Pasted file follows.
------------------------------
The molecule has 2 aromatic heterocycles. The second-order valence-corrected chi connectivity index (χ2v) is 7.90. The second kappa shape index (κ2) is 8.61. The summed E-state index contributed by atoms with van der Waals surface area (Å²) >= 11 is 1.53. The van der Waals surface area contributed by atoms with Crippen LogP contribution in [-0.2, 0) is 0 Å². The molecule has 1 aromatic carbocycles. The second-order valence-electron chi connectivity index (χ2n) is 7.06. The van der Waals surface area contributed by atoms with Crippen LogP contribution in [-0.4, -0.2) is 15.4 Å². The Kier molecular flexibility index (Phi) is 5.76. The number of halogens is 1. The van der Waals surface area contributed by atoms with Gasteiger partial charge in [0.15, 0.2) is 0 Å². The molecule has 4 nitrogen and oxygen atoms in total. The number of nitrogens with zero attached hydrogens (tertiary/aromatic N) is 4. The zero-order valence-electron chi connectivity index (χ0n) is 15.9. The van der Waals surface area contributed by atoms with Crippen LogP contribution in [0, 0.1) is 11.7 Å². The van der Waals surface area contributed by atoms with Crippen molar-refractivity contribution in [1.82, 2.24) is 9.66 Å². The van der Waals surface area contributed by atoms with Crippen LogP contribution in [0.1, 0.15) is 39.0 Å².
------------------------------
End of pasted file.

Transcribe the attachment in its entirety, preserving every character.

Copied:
The molecule has 2 aromatic heterocycles. The second-order valence-corrected chi connectivity index (χ2v) is 7.90. The second kappa shape index (κ2) is 8.61. The summed E-state index contributed by atoms with van der Waals surface area (Å²) >= 11 is 1.53. The van der Waals surface area contributed by atoms with Crippen LogP contribution in [-0.2, 0) is 0 Å². The molecule has 1 aromatic carbocycles. The second-order valence-electron chi connectivity index (χ2n) is 7.06. The van der Waals surface area contributed by atoms with Crippen LogP contribution in [-0.4, -0.2) is 15.4 Å². The Kier molecular flexibility index (Phi) is 5.76. The number of halogens is 1. The van der Waals surface area contributed by atoms with Gasteiger partial charge in [0.15, 0.2) is 0 Å². The molecule has 4 nitrogen and oxygen atoms in total. The number of nitrogens with zero attached hydrogens (tertiary/aromatic N) is 4. The zero-order valence-electron chi connectivity index (χ0n) is 15.9. The van der Waals surface area contributed by atoms with Crippen LogP contribution in [0, 0.1) is 11.7 Å². The van der Waals surface area contributed by atoms with Crippen molar-refractivity contribution in [1.82, 2.24) is 9.66 Å². The van der Waals surface area contributed by atoms with Crippen LogP contribution in [0.1, 0.15) is 39.0 Å².